A PCTURE of housing needs in Tavistock has been provided by estate agents in the town amid a critical shortage of affordable homes.

The new findings come as part of the official survey by a Tavistock Town Council plan which seeks to set down the priorities for the future of the town’s population.

Housing was top of the agenda for people when questioned for the Neighbourhood Development Plan (NDP) which will guide planners for the long term when complete.

The main findings were that the most demand on the open market was for one or two-bedroom homes with people requesting that these should not be apartments because of the usual associated ongoing extra fees for residents.

Customers wanted quadrant or cluster homes with either a small amount of garden or communal green space.

Customers came from three separate specific markets for these most in-demand housing types — first-time buyers, those downsizing by selling bigger homes and single buyers (divorcees, widowed and young).

The other main request from potential buyers were for bungalows, while least demand was for four-bedroom and bigger homes because the market is sufffient to fufil that demand.

The next highest demand was for apartments with a need for bigger apartments for those aged over 50 with parking provided. Two-storey apartments were also a priority.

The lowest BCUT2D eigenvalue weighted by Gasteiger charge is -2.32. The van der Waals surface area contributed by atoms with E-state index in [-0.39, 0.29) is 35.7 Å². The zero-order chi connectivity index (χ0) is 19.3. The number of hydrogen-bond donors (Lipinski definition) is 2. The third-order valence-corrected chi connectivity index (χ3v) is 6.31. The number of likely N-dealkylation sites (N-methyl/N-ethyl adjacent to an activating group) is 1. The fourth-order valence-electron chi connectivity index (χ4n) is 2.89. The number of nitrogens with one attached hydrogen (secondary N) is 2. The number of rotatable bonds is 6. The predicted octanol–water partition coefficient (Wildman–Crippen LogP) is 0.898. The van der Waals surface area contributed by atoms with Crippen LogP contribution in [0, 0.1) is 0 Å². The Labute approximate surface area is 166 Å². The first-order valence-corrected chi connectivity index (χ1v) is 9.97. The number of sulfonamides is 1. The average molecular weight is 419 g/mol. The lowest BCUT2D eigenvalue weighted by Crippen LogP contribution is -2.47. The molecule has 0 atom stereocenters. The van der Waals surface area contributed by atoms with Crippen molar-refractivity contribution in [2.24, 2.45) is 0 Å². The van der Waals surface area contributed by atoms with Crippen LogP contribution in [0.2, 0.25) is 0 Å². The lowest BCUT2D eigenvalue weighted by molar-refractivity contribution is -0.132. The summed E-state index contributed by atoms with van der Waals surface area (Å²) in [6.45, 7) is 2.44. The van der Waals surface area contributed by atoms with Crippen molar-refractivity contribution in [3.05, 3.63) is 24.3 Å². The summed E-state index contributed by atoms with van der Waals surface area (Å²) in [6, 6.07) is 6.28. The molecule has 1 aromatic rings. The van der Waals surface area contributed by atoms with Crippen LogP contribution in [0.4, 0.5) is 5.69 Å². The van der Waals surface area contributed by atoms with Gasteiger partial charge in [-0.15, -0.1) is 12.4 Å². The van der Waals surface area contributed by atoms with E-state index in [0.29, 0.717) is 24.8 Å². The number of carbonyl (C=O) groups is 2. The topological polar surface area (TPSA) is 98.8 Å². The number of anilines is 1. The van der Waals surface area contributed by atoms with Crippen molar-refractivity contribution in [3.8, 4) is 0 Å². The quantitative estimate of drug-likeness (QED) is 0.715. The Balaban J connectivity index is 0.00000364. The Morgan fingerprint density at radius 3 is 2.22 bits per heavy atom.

In terms of rental properties, most rental agents all agreed that more quality stock was needed in all sizes and categories to satisfy customers.

The people hardest hit by the housing crisis and cannot buy a house in the town are young couples, first-time buyers, professional couples in their 30s and single purchasers (divorced, widowed, or younger and single). And the most sought after price range is £150,000 to £200,000.

Town councillor Ursula Mann said all agents were asked to help guide the survey in achieving policies to support main goals with housing affordability being the main goal.

The analysis was aimed at giving a more localised understanding of the need in Tavistock with requests for informed opinion.

She said estate agents raely saw anyone aged between 20 and 40 because they could not afford even the cheaper homes.

The data will be provided to West Devon Borough Council for including in its local plan. In a previous survey the NDP used local and national data to work out thst a salary of more than £50,000 is needed to buy the cheapest home and more than double the number of affordable homes is needed than are allocated in the joint local plan (used by the local council).

The earlier survey also said that more than 400 people are also waiting to rent a home in Tavistock.